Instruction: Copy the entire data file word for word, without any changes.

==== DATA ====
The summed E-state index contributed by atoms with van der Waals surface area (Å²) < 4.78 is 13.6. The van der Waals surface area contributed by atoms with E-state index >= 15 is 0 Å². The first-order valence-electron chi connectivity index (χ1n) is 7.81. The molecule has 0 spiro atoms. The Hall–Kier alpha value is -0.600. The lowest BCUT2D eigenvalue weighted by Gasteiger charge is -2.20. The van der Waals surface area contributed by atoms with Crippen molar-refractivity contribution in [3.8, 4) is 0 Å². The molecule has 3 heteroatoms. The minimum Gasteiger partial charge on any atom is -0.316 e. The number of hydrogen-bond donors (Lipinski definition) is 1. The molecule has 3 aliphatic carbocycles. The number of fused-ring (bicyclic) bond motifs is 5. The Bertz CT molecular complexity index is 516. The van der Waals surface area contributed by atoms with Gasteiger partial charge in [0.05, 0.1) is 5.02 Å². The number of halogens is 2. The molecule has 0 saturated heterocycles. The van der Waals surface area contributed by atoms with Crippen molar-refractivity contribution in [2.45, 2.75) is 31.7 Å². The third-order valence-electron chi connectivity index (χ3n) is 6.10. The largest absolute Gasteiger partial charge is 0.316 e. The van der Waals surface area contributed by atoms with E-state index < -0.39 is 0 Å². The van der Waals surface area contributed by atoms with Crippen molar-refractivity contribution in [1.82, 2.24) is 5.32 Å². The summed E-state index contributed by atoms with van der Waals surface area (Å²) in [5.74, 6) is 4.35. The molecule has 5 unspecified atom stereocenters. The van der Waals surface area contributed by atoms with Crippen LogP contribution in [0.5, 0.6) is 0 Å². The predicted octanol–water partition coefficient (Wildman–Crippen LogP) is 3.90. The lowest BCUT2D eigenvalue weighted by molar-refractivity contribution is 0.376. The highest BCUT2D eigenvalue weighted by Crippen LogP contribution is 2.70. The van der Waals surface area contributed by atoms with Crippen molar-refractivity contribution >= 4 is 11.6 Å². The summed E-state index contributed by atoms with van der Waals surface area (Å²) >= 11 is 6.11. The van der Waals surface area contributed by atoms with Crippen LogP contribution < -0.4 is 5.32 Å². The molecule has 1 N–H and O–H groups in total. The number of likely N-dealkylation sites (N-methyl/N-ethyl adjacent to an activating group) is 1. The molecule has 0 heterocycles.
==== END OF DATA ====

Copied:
The summed E-state index contributed by atoms with van der Waals surface area (Å²) < 4.78 is 13.6. The van der Waals surface area contributed by atoms with E-state index >= 15 is 0 Å². The first-order valence-electron chi connectivity index (χ1n) is 7.81. The molecule has 0 spiro atoms. The Hall–Kier alpha value is -0.600. The lowest BCUT2D eigenvalue weighted by Gasteiger charge is -2.20. The van der Waals surface area contributed by atoms with Crippen molar-refractivity contribution in [3.8, 4) is 0 Å². The molecule has 3 heteroatoms. The minimum Gasteiger partial charge on any atom is -0.316 e. The number of hydrogen-bond donors (Lipinski definition) is 1. The molecule has 3 aliphatic carbocycles. The number of fused-ring (bicyclic) bond motifs is 5. The Bertz CT molecular complexity index is 516. The van der Waals surface area contributed by atoms with Gasteiger partial charge in [0.05, 0.1) is 5.02 Å². The number of halogens is 2. The molecule has 0 saturated heterocycles. The van der Waals surface area contributed by atoms with Crippen molar-refractivity contribution in [2.45, 2.75) is 31.7 Å². The third-order valence-electron chi connectivity index (χ3n) is 6.10. The largest absolute Gasteiger partial charge is 0.316 e. The van der Waals surface area contributed by atoms with E-state index < -0.39 is 0 Å². The van der Waals surface area contributed by atoms with Crippen molar-refractivity contribution in [1.82, 2.24) is 5.32 Å². The summed E-state index contributed by atoms with van der Waals surface area (Å²) in [5.74, 6) is 4.35. The molecule has 5 unspecified atom stereocenters. The van der Waals surface area contributed by atoms with Crippen LogP contribution in [0.5, 0.6) is 0 Å². The predicted octanol–water partition coefficient (Wildman–Crippen LogP) is 3.90. The lowest BCUT2D eigenvalue weighted by molar-refractivity contribution is 0.376. The highest BCUT2D eigenvalue weighted by Crippen LogP contribution is 2.70. The van der Waals surface area contributed by atoms with Crippen molar-refractivity contribution >= 4 is 11.6 Å². The summed E-state index contributed by atoms with van der Waals surface area (Å²) >= 11 is 6.11. The van der Waals surface area contributed by atoms with Crippen LogP contribution < -0.4 is 5.32 Å². The molecule has 1 N–H and O–H groups in total. The number of likely N-dealkylation sites (N-methyl/N-ethyl adjacent to an activating group) is 1. The molecule has 0 heterocycles.